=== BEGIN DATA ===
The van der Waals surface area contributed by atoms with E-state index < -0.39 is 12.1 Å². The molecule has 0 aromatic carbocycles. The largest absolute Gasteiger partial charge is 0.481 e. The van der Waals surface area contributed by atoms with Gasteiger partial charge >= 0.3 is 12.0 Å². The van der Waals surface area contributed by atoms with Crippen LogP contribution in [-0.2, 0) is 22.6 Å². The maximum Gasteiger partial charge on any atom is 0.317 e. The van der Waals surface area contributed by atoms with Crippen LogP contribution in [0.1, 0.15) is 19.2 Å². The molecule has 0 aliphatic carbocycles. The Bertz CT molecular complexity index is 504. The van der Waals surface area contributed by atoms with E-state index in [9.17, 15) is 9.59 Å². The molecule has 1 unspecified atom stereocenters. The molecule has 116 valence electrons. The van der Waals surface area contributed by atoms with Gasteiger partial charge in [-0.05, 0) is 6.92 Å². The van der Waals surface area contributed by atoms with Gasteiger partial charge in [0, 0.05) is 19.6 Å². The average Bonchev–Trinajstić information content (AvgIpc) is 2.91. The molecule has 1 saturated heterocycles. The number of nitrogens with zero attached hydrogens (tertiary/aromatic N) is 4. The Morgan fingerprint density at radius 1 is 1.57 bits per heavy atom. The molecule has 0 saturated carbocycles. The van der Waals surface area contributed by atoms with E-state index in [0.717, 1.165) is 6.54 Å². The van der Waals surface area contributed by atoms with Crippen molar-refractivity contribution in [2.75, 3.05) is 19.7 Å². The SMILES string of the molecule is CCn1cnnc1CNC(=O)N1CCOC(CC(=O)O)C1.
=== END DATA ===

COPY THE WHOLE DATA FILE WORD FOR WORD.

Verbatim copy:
The van der Waals surface area contributed by atoms with E-state index < -0.39 is 12.1 Å². The molecule has 0 aromatic carbocycles. The largest absolute Gasteiger partial charge is 0.481 e. The van der Waals surface area contributed by atoms with Gasteiger partial charge >= 0.3 is 12.0 Å². The van der Waals surface area contributed by atoms with Crippen LogP contribution in [-0.2, 0) is 22.6 Å². The maximum Gasteiger partial charge on any atom is 0.317 e. The van der Waals surface area contributed by atoms with Crippen LogP contribution in [0.1, 0.15) is 19.2 Å². The molecule has 0 aliphatic carbocycles. The Bertz CT molecular complexity index is 504. The van der Waals surface area contributed by atoms with E-state index in [9.17, 15) is 9.59 Å². The molecule has 1 unspecified atom stereocenters. The molecule has 116 valence electrons. The van der Waals surface area contributed by atoms with Gasteiger partial charge in [-0.05, 0) is 6.92 Å². The van der Waals surface area contributed by atoms with Gasteiger partial charge in [0, 0.05) is 19.6 Å². The average Bonchev–Trinajstić information content (AvgIpc) is 2.91. The molecule has 1 saturated heterocycles. The number of nitrogens with zero attached hydrogens (tertiary/aromatic N) is 4. The Morgan fingerprint density at radius 1 is 1.57 bits per heavy atom. The molecule has 0 saturated carbocycles. The van der Waals surface area contributed by atoms with E-state index in [0.717, 1.165) is 6.54 Å². The van der Waals surface area contributed by atoms with Crippen molar-refractivity contribution in [2.75, 3.05) is 19.7 Å². The SMILES string of the molecule is CCn1cnnc1CNC(=O)N1CCOC(CC(=O)O)C1.